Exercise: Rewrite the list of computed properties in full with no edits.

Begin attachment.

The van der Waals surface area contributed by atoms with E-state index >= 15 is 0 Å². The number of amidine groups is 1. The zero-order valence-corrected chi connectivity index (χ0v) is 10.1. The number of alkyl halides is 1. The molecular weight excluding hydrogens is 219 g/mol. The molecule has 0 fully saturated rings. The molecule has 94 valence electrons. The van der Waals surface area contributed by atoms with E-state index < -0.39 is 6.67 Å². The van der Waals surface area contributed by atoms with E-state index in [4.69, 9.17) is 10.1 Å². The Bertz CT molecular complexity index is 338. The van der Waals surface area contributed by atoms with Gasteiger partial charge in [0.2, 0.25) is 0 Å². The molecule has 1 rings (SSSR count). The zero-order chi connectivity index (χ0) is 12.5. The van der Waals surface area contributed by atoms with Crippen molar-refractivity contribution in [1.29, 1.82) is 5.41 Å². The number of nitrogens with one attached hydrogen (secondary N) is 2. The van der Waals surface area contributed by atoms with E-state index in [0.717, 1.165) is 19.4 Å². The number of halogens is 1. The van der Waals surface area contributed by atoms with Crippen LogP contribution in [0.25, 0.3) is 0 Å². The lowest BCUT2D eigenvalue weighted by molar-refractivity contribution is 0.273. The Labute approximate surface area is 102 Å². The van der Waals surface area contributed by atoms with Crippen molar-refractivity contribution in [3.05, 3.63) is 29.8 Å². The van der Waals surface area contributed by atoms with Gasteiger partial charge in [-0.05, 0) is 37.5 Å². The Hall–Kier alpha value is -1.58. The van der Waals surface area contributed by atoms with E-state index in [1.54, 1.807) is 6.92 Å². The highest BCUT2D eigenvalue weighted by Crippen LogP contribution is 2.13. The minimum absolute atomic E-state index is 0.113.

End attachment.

The van der Waals surface area contributed by atoms with E-state index >= 15 is 0 Å². The number of amidine groups is 1. The zero-order valence-corrected chi connectivity index (χ0v) is 10.1. The number of alkyl halides is 1. The molecular weight excluding hydrogens is 219 g/mol. The molecule has 0 fully saturated rings. The molecule has 94 valence electrons. The van der Waals surface area contributed by atoms with E-state index < -0.39 is 6.67 Å². The van der Waals surface area contributed by atoms with E-state index in [4.69, 9.17) is 10.1 Å². The Bertz CT molecular complexity index is 338. The van der Waals surface area contributed by atoms with Gasteiger partial charge in [0.2, 0.25) is 0 Å². The molecule has 1 rings (SSSR count). The zero-order chi connectivity index (χ0) is 12.5. The van der Waals surface area contributed by atoms with Crippen molar-refractivity contribution in [1.29, 1.82) is 5.41 Å². The number of nitrogens with one attached hydrogen (secondary N) is 2. The van der Waals surface area contributed by atoms with E-state index in [0.717, 1.165) is 19.4 Å². The number of halogens is 1. The van der Waals surface area contributed by atoms with Crippen LogP contribution in [0.25, 0.3) is 0 Å². The lowest BCUT2D eigenvalue weighted by molar-refractivity contribution is 0.273. The Labute approximate surface area is 102 Å². The van der Waals surface area contributed by atoms with Crippen molar-refractivity contribution in [3.05, 3.63) is 29.8 Å². The van der Waals surface area contributed by atoms with Gasteiger partial charge in [-0.05, 0) is 37.5 Å². The Hall–Kier alpha value is -1.58. The van der Waals surface area contributed by atoms with E-state index in [1.54, 1.807) is 6.92 Å². The highest BCUT2D eigenvalue weighted by Crippen LogP contribution is 2.13. The minimum absolute atomic E-state index is 0.113.